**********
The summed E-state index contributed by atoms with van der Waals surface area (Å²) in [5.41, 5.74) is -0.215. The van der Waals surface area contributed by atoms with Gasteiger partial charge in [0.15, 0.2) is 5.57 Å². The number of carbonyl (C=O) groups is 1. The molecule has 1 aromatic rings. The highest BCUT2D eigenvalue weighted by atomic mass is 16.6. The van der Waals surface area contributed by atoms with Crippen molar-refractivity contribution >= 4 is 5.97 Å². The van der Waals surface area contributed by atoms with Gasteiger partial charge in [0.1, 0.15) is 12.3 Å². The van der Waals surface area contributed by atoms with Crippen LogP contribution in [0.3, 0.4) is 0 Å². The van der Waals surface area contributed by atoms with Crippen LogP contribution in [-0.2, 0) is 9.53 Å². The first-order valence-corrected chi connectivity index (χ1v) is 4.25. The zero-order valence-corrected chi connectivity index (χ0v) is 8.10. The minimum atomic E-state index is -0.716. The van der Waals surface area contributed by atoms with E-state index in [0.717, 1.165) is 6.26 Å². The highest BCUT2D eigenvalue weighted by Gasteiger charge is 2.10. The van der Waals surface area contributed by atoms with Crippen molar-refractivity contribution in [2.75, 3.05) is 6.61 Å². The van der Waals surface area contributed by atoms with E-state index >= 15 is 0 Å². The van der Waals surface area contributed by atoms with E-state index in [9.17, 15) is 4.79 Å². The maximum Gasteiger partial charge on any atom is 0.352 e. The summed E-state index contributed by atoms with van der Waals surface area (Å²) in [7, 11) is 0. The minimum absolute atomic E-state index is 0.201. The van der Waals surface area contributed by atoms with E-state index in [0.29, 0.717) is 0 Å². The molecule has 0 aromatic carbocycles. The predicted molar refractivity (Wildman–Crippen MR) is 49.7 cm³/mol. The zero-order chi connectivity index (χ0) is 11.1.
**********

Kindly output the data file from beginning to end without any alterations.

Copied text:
The summed E-state index contributed by atoms with van der Waals surface area (Å²) in [5.41, 5.74) is -0.215. The van der Waals surface area contributed by atoms with Gasteiger partial charge in [0.15, 0.2) is 5.57 Å². The number of carbonyl (C=O) groups is 1. The molecule has 1 aromatic rings. The highest BCUT2D eigenvalue weighted by atomic mass is 16.6. The van der Waals surface area contributed by atoms with Crippen molar-refractivity contribution >= 4 is 5.97 Å². The van der Waals surface area contributed by atoms with Gasteiger partial charge in [0.1, 0.15) is 12.3 Å². The van der Waals surface area contributed by atoms with Crippen LogP contribution in [0.3, 0.4) is 0 Å². The van der Waals surface area contributed by atoms with Crippen LogP contribution in [-0.2, 0) is 9.53 Å². The first-order valence-corrected chi connectivity index (χ1v) is 4.25. The zero-order valence-corrected chi connectivity index (χ0v) is 8.10. The minimum atomic E-state index is -0.716. The van der Waals surface area contributed by atoms with E-state index in [0.717, 1.165) is 6.26 Å². The highest BCUT2D eigenvalue weighted by Gasteiger charge is 2.10. The van der Waals surface area contributed by atoms with Crippen molar-refractivity contribution in [2.75, 3.05) is 6.61 Å². The van der Waals surface area contributed by atoms with E-state index >= 15 is 0 Å². The van der Waals surface area contributed by atoms with E-state index in [9.17, 15) is 4.79 Å². The maximum Gasteiger partial charge on any atom is 0.352 e. The summed E-state index contributed by atoms with van der Waals surface area (Å²) in [7, 11) is 0. The minimum absolute atomic E-state index is 0.201. The van der Waals surface area contributed by atoms with E-state index in [0.29, 0.717) is 0 Å². The molecule has 0 aromatic carbocycles. The predicted molar refractivity (Wildman–Crippen MR) is 49.7 cm³/mol. The zero-order chi connectivity index (χ0) is 11.1.